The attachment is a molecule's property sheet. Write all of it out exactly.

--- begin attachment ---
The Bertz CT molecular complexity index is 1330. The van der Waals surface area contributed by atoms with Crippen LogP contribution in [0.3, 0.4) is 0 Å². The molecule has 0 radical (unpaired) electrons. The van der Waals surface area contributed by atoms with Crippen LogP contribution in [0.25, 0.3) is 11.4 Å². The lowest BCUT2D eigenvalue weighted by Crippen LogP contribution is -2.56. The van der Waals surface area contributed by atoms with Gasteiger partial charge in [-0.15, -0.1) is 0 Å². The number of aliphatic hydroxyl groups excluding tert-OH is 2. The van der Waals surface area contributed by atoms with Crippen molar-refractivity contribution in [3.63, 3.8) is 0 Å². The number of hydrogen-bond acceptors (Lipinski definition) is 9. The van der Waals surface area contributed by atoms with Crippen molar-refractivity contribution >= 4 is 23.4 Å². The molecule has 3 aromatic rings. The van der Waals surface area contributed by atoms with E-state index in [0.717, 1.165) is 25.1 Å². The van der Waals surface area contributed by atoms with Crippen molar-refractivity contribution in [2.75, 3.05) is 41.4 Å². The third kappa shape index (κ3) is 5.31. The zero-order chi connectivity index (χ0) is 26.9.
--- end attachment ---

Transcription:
The Bertz CT molecular complexity index is 1330. The van der Waals surface area contributed by atoms with Crippen LogP contribution in [0.3, 0.4) is 0 Å². The molecule has 0 radical (unpaired) electrons. The van der Waals surface area contributed by atoms with Crippen LogP contribution in [0.25, 0.3) is 11.4 Å². The lowest BCUT2D eigenvalue weighted by Crippen LogP contribution is -2.56. The van der Waals surface area contributed by atoms with Gasteiger partial charge in [-0.15, -0.1) is 0 Å². The number of aliphatic hydroxyl groups excluding tert-OH is 2. The van der Waals surface area contributed by atoms with Crippen molar-refractivity contribution in [3.63, 3.8) is 0 Å². The number of hydrogen-bond acceptors (Lipinski definition) is 9. The van der Waals surface area contributed by atoms with Crippen molar-refractivity contribution >= 4 is 23.4 Å². The molecule has 3 aromatic rings. The van der Waals surface area contributed by atoms with E-state index in [0.717, 1.165) is 25.1 Å². The van der Waals surface area contributed by atoms with Crippen molar-refractivity contribution in [2.75, 3.05) is 41.4 Å². The third kappa shape index (κ3) is 5.31. The zero-order chi connectivity index (χ0) is 26.9.